To Be Myself

Innocent at Kidz Club.


  • Rebranding Blackness

Although from different countries, Elsie, Abdikafi, and Chihiro feel their belonging at Africa Center. It is somewhere they can freely ‘be’.


Elsie: Joining African Center allowed me to be myself. I almost forgot being myself when I was working in Hong Kong where it was difficult for me and actually, I think God punished me with coronavirus because He put African Center already in my way but I was skipping over it. I knew the center for a while and I used to send my kids to Africa Center but they didn’t know me! When I joined after the coronavirus hit, I felt welcomed by the people who didn’t know my name but recognized my face. I feel like I belong here, like I am in my family. I don’t think he is from Somalia, or he is from another country—no, we are a family: that’s the precious feeling I have from African Center. I knew I wanted to cook before, but I was keeping it for myself. Now I am finding that joy in sharing my food with other people and seeing they are enjoying it with the smiles on their faces because they taste something good, that is a really good reward for me. I am having a love life with Africa Center.


Abdikafi at Africa Center.

Abdikafi: Africa Center is somewhere I can define myself and I can tell my story. Within Africans and the African community in Hong Kong, or even in the world, our stories are told by someone who wants to represent us and often times it’s portrayed in a way that is not realistic or objective. Africa Center is a place where I can tell my story and my community can tell their story. African Center is also a community for me. When I came to Hong Kong, there was not a place where I connected like an African community here. We have a lot of Africans in Hong Kong, but we did not have that space where we could come together and connect with each other. We connected with the wider Hong Kong society; like I might meet someone individually in this street or another, but we did not have that kind of space, so African Center started and now we tell the world about ourselves.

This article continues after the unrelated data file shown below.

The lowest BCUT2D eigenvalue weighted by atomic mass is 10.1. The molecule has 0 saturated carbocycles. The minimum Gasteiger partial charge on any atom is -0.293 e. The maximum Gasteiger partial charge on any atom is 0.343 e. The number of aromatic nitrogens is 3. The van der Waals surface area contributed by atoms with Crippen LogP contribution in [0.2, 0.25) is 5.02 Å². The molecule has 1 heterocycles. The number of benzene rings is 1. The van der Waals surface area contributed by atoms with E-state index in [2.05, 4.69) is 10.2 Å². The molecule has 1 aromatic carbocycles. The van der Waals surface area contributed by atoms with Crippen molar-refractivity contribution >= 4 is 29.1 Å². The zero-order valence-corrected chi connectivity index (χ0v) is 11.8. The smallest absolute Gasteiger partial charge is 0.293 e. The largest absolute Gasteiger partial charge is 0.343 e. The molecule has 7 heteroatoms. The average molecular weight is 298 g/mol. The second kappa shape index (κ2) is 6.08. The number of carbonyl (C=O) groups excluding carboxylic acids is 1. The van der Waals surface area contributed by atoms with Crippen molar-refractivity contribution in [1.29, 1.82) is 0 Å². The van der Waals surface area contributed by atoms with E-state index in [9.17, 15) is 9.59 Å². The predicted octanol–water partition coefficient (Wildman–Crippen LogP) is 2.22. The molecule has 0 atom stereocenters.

Chihiro: For me, as a non-African working for African center, I feel like I can be myself, it sounds a bit strange but I feel more comfortable than I was in the community I belonged to when I was in university when I was a freshman in Japan. I was speaking Japanese, but there, I could not express what I was thinking or do I what I want to do, but here, you can literally do anything you want, you can literally say anything you want and no one will judge you; people will judge you but in a funny way.

[They all start laughing].

It’s really a safe place too, so any opinion or belief you have, you are free to express that in this place in Africa Center.